That moment. That moment when the pediatrician goes to fetch a box of tissues before sitting down to talk to you. That moment where you know this is it, this is real, this is not just a simple mistake on the screening test.
I was expecting another couple of weeks before we heard anything, and had almost got used to waiting. But the call from the hospital came yesterday afternoon. I didn’t sleep well last night, and this morning felt exhausted as well as apprehensive. Walking back from school run, I felt like I could hardly breathe – a tight band was cinched around my chest, as well as that sick clenched stomach.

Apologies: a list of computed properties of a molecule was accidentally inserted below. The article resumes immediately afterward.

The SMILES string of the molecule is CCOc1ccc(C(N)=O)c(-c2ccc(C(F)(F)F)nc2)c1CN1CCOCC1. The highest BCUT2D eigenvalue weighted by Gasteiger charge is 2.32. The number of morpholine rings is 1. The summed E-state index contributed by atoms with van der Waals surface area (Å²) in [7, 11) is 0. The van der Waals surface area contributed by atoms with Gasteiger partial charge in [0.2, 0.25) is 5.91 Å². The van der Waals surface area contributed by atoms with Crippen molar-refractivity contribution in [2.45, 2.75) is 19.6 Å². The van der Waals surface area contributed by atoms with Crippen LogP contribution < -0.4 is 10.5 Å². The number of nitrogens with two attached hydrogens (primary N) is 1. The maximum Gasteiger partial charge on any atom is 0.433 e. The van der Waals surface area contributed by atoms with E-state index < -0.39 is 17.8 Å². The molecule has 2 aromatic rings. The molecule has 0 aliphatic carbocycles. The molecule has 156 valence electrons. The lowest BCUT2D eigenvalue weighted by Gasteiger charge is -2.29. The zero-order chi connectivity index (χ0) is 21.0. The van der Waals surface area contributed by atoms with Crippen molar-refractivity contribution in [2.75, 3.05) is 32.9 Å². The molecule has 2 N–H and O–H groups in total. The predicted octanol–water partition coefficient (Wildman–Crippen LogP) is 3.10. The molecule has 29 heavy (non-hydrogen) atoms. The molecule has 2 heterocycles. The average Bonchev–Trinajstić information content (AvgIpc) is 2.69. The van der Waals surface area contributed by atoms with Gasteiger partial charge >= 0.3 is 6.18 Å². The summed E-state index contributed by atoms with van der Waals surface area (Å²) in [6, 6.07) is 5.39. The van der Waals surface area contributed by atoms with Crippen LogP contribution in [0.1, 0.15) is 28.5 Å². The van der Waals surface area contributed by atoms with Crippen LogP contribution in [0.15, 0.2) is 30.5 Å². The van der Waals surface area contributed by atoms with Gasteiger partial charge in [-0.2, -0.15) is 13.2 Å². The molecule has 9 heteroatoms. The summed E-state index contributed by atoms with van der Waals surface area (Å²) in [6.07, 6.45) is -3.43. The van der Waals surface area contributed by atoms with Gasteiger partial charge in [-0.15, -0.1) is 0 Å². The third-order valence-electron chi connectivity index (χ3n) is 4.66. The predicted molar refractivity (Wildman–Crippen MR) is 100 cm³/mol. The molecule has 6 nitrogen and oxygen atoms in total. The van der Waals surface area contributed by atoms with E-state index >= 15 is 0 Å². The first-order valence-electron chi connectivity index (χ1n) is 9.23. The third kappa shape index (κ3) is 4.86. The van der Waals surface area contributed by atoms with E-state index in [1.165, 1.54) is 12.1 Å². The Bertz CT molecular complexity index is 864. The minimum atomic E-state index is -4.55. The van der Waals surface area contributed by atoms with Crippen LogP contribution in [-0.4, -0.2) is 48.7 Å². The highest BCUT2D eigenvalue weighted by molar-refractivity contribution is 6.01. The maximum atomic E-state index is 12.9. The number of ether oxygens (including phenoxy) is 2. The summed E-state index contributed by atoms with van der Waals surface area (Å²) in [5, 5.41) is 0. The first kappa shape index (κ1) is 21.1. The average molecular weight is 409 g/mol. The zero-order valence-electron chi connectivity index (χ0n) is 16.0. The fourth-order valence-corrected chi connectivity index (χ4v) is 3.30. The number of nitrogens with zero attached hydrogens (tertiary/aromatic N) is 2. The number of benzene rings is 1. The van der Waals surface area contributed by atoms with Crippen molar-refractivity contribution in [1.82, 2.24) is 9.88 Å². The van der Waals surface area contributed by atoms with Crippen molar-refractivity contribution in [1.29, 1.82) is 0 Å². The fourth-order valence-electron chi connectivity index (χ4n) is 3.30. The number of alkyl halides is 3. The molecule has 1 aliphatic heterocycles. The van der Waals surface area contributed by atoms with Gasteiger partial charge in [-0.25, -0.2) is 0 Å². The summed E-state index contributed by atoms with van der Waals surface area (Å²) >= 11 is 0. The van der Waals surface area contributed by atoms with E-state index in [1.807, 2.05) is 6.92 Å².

But now we know. It’s MPS II (Hunter Disease). I thought I would cry, but actually knowing which horrible condition Pudding has is easier than worrying about the whole range of horrible conditions. Diagnosis is a relief and gives us positive things to focus on. The first of many trips to Manchester. Starting enzyme replacement therapy (ERT). The possibility of treatments in the future that can help the central nervous system as well.
Worries still remain of course, and I sometimes feel bad about how I feel. Am I condemned to years of looking after a child with special needs? If the ERT prevents the physical problems that lead to early death but does nothing to arrest mental retardation, is that really a good thing? Will I end up resenting the loss of my freedom even more? It feels so horrible to even think this, that I’m almost scared to even write it down. Yet, I know I can’t be the only person to think this way, can I? Or are all other mothers of special needs children just saints?